Cloudera Cares is a group of employees at Cloudera who give back to the community through philanthropic activities. Alison Yu helps lead Cloudera Cares and the Bay Area Discovery Museum partnership, a project coders will be able to contribute to while at Grace Hopper's Open Source Day codeathon this year.
The Bay Area Discovery Museum focuses on igniting and advancing creative thinking for all children, which are skill sets that Alison believes are crucial for all children to develop well. As a native of the Bay Area, she also thinks it's important that the tech community give back locally.
Read more in this interview.
What made you decide to participate in the GHC Open Source Day codeathon?
It wasn’t really a decision—just a bunch of people committed to making it happen. Cloudera is unique in that the majority of our employees participate in open source projects. A good number of those also participate (outside of their jobs) in humanitarian projects. So, the opportunity to do both in conjunction with Grace Hopper was an incredible opportunity.
Have you attended GHC before?
Cloudera has not participated in Grace Hopper events before. Diversity is (as with many companies) a priority and we have looked up to the community at GHC as a driver for equality, particularly in engineering. What started out as a grassroots effort to participate in the event has become a team effort internally, with key support from virtually the entire company. It is really exciting to work at a company that so readily donates time and skills to humanitarian causes, and to have such an incredible forum at GHC with which to do it.
Tell us about the open source project you'll have attendees work on at the codeathon.
The attendees will be working on a data project for the Bay Area Discovery Museum—their aim is to ignite and advance creative thinking for all children. Our project is aimed at helping the museum reach more families by parsing through data to find out optimal times for programming, open hours, setting up free admission days, and more.
What are your organization's top priorities in the open source community right now?
Cloudera's Open Source platform is one of the most widely adopted in the world. Our priorities are to continue to educate principles, practice, and application of data science to the startup, the non profit, and the enterprise.
What other open source humanitarian projects is your organization working with?
Cloudera Cares works with many different local and global organizations. We partner with DataKind on a global level and have employees participating in different activities. DataKind helps connect data scientists to data problems globally. Some of the organizations they have helped include: Amnesty International, Citizens Advice, World Bank, NYC Parks Department, and more.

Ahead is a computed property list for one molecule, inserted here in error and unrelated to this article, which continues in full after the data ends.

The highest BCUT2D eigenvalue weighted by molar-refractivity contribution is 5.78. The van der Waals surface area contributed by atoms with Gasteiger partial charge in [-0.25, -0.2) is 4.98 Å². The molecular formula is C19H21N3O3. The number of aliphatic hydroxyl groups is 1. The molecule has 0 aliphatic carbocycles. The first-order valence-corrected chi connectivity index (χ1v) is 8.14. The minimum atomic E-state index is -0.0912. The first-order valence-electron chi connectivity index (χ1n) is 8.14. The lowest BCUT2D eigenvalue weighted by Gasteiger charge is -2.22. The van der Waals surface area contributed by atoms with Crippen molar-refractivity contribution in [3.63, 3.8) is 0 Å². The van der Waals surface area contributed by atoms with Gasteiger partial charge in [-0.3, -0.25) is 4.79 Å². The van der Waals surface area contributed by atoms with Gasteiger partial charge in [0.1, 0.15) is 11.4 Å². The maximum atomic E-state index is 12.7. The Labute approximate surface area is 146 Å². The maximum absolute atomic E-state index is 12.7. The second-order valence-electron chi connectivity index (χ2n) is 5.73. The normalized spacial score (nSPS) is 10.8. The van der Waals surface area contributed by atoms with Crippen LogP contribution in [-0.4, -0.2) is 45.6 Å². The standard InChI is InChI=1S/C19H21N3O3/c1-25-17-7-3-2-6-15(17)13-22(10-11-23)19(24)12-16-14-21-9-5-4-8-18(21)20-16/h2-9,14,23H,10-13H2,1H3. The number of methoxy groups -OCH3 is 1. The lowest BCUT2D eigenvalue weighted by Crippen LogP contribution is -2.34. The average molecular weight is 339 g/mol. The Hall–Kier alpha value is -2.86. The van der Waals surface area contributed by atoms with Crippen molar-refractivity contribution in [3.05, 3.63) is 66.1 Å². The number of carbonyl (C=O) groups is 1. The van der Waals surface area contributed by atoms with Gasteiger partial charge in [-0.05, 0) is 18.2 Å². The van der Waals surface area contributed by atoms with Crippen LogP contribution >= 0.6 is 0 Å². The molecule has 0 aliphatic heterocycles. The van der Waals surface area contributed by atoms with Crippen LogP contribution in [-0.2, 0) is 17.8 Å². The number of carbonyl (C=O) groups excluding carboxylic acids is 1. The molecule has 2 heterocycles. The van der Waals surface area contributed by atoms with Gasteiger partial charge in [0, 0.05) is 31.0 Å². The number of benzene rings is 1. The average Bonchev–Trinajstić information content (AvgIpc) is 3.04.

Cloudera helps facilitate colleges and universities around the world build the next generation of big data professionals through providing curriculum and Cloudera Enterprise, free of cost. Learn more about the Cloudera Academic Partnership.
How diverse is your project's community?
The Bay Area Discovery Museum is committed to creating a welcoming environment and meaningful experience for visitors and staff that respects and includes people with disabilities, from different racial, ethnic and linguistic backgrounds, and who identify as LGBTQ. Our mission is to ignite and advance creative thinking for all children, and we are committed to removing the barriers that some families face in accessing high-quality, educational experiences for their children.
Over 20% of the Museum’s annual visitors receive free or reduced admissions through our Celebrating Community Access Initiatives, including free admission for all visitors the first Wednesday of every month, an open door policy, and discounted Family Access Memberships. Through our flagship outreach program, Connections, the Museum facilitates more than 8,000 visits annually and provides high quality STEM learning opportunities for children from subsidized Bay Area preschools that serve a high proportion of low-income families, families of color, recent immigrants, and English-language learners.
This article is part of the Grace Hopper Celebration of Women in Computing series for GHC 2015. The annual Grace Hopper Celebration of Women in Computing is designed to bring the research and career interests of women in computing to the forefront. GHC 2015 will be held October 14-16, 2015, in Houston, Texas.